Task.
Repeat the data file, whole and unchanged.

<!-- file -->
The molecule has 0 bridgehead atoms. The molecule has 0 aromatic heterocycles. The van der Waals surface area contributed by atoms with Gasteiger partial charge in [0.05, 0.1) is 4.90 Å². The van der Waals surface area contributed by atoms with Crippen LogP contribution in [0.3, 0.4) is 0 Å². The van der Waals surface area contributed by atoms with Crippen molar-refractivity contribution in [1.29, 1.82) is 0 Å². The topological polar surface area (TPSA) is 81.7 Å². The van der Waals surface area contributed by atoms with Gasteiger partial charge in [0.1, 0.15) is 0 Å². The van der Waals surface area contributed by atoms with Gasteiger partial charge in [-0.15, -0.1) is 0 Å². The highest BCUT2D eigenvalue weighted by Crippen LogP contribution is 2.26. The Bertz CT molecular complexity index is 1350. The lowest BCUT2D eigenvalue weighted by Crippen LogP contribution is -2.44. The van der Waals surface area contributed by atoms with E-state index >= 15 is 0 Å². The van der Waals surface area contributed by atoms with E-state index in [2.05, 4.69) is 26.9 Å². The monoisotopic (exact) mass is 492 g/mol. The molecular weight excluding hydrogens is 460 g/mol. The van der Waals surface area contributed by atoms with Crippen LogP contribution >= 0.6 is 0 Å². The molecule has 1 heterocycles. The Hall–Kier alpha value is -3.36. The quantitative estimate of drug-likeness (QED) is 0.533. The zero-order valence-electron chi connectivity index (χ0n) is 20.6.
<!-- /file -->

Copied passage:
The molecule has 0 bridgehead atoms. The molecule has 0 aromatic heterocycles. The van der Waals surface area contributed by atoms with Gasteiger partial charge in [0.05, 0.1) is 4.90 Å². The van der Waals surface area contributed by atoms with Crippen LogP contribution in [0.3, 0.4) is 0 Å². The van der Waals surface area contributed by atoms with Crippen molar-refractivity contribution in [1.29, 1.82) is 0 Å². The topological polar surface area (TPSA) is 81.7 Å². The van der Waals surface area contributed by atoms with Gasteiger partial charge in [0.1, 0.15) is 0 Å². The van der Waals surface area contributed by atoms with Gasteiger partial charge in [-0.15, -0.1) is 0 Å². The highest BCUT2D eigenvalue weighted by Crippen LogP contribution is 2.26. The Bertz CT molecular complexity index is 1350. The lowest BCUT2D eigenvalue weighted by Crippen LogP contribution is -2.44. The van der Waals surface area contributed by atoms with E-state index >= 15 is 0 Å². The van der Waals surface area contributed by atoms with E-state index in [2.05, 4.69) is 26.9 Å². The monoisotopic (exact) mass is 492 g/mol. The molecular weight excluding hydrogens is 460 g/mol. The van der Waals surface area contributed by atoms with Crippen LogP contribution >= 0.6 is 0 Å². The molecule has 1 heterocycles. The Hall–Kier alpha value is -3.36. The quantitative estimate of drug-likeness (QED) is 0.533. The zero-order valence-electron chi connectivity index (χ0n) is 20.6.